Exempting Labor from Prosecution
May 16, 2014
Pennsylvania's criminal code contains a carve-out for harassment and threats in the context of labor disputes, reports the Wall Street Journal.
Currently, Pennsylvania law makes it illegal to stalk, harass, or threaten to use weapons of mass destruction against another individual -- unless, however, the threats are made in the context of a labor dispute.
Illinois, Nevada and California have similar exceptions to their criminal laws. In California, for example, intimidating a business owner is punishable by 90 days in jail, unless the perpetrator is engaging in labor union activities.
The exemption in Pennsylvania applies to management as well as labor. The idea behind the exemption was that false harassment charges could be filed, leading to expensive litigation. But Pennsylvania lawmakers, concerned about union harassment, are considering removing the provision. State representative Ron Miller, who introduced the bill to eliminate the loophole, said of the issue, "Certainly, the right to strike and demonstrate and the right to free speech all need to be protected. The problem is when union activities are exempt from the criminal code."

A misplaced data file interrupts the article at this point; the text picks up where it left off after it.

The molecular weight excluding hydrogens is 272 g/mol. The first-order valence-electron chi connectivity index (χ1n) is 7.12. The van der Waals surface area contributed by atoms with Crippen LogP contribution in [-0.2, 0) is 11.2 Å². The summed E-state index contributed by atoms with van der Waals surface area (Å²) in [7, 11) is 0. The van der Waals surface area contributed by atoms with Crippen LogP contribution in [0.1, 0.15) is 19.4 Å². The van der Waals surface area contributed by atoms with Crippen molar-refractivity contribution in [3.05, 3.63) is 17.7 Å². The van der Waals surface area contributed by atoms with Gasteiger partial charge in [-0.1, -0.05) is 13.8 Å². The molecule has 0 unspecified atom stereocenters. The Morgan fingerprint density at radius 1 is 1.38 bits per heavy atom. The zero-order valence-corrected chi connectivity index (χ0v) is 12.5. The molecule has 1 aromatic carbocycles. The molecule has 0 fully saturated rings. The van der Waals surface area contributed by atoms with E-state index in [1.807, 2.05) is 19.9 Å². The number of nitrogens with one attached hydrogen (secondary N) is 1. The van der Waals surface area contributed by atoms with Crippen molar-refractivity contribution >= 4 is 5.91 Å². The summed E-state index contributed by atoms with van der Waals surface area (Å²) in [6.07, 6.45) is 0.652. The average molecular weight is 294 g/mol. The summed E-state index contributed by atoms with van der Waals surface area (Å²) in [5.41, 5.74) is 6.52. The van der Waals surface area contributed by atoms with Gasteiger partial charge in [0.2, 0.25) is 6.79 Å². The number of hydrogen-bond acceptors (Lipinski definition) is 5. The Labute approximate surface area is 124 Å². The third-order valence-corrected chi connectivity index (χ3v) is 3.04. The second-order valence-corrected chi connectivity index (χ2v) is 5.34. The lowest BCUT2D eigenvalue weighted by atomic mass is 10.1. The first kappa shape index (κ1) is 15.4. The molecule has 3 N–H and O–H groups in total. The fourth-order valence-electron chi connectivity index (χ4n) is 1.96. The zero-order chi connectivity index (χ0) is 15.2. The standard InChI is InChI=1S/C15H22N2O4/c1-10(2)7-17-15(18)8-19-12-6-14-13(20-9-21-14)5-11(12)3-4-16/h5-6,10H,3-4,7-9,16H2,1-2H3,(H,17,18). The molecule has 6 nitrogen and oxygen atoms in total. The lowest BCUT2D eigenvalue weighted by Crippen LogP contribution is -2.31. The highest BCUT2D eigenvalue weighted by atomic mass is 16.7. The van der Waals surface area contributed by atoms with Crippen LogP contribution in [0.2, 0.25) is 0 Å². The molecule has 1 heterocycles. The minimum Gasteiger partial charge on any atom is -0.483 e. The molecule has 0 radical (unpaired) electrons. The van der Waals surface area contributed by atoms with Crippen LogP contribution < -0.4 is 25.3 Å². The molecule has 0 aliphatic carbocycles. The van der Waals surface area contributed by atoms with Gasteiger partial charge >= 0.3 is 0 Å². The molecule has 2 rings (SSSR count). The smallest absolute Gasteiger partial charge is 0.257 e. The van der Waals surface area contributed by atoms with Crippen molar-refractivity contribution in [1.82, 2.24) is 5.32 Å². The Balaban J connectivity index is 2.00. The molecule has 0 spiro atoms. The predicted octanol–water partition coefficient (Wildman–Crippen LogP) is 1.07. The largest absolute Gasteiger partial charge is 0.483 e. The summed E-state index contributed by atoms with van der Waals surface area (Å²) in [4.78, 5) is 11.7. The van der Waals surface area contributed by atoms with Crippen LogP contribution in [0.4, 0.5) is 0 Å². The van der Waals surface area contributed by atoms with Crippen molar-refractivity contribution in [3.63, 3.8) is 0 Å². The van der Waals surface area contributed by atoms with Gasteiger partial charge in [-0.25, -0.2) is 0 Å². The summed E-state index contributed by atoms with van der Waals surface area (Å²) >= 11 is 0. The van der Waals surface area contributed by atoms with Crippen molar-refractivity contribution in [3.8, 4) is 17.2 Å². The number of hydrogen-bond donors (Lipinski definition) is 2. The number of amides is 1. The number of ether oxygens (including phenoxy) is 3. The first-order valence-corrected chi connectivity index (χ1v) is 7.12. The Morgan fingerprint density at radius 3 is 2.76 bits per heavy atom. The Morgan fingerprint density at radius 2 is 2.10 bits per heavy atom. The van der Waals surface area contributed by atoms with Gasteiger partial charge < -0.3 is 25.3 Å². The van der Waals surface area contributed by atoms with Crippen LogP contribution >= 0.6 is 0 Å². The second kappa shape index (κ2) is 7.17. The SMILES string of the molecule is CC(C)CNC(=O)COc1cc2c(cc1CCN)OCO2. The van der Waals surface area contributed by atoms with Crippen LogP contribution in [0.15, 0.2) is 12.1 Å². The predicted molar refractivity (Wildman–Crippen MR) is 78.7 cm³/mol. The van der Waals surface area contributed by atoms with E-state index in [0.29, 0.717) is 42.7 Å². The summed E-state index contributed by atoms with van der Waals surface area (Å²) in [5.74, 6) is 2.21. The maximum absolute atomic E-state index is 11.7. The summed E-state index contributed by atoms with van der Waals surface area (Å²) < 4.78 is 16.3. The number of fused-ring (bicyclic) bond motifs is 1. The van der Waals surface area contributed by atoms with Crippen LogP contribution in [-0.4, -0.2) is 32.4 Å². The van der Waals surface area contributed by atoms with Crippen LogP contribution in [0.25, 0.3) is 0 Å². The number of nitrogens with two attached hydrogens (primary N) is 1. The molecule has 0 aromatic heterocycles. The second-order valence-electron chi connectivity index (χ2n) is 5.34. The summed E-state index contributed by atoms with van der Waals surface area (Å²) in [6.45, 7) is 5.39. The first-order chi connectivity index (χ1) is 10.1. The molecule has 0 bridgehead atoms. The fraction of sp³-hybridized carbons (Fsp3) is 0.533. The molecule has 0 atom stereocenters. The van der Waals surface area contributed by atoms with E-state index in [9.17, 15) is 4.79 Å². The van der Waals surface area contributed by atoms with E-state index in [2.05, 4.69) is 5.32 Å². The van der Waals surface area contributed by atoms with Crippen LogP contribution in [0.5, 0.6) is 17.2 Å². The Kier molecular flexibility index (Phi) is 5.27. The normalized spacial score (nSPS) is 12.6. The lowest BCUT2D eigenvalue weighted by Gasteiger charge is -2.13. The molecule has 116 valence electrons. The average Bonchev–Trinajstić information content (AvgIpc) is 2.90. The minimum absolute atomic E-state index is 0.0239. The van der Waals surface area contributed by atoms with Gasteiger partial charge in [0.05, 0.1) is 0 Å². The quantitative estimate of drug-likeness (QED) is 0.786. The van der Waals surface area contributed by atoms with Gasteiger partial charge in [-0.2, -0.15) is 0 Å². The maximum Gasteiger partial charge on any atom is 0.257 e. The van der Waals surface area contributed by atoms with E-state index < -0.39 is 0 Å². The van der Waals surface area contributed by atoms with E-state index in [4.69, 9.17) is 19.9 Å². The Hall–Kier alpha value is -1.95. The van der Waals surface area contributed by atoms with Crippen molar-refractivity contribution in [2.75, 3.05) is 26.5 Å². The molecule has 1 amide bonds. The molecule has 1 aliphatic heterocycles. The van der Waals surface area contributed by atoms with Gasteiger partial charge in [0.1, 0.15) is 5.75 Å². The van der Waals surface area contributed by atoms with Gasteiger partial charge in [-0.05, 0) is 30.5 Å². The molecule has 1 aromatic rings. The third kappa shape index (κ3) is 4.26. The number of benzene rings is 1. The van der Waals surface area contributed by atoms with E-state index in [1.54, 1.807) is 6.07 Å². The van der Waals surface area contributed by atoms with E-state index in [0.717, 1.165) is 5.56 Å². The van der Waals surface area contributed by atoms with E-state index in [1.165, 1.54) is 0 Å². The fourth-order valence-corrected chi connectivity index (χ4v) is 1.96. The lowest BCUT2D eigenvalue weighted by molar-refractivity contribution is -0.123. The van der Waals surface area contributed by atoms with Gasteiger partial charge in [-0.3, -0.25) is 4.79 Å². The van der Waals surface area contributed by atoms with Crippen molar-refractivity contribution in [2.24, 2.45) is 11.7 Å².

Federal law prohibits unions and management from threatening or intimidating employees, but when harassment reaches the level of criminal activity, state law governs.
Pennsylvania began looking at reforming its law when a top union official in Philadelphia's Ironworkers Local 401 was charged with assault, harassment, and the making of terroristic threats against a female executive of a residential development company last year. When the case went to trial, the judge found the union official not guilty, as his acts were part of a labor dispute.
That same official, along with nine others, is currently facing trial on racketeering and arson charges. Prosecutors allege that the union officials assaulted nonunion workers with baseball bats and burned down buildings in order to get contractors to hire union labor.
Source: Kris Maher, "Labor-Dispute Threats Spur Pennsylvania to Revisit Exemption," Wall Street Journal, May 8, 2014.
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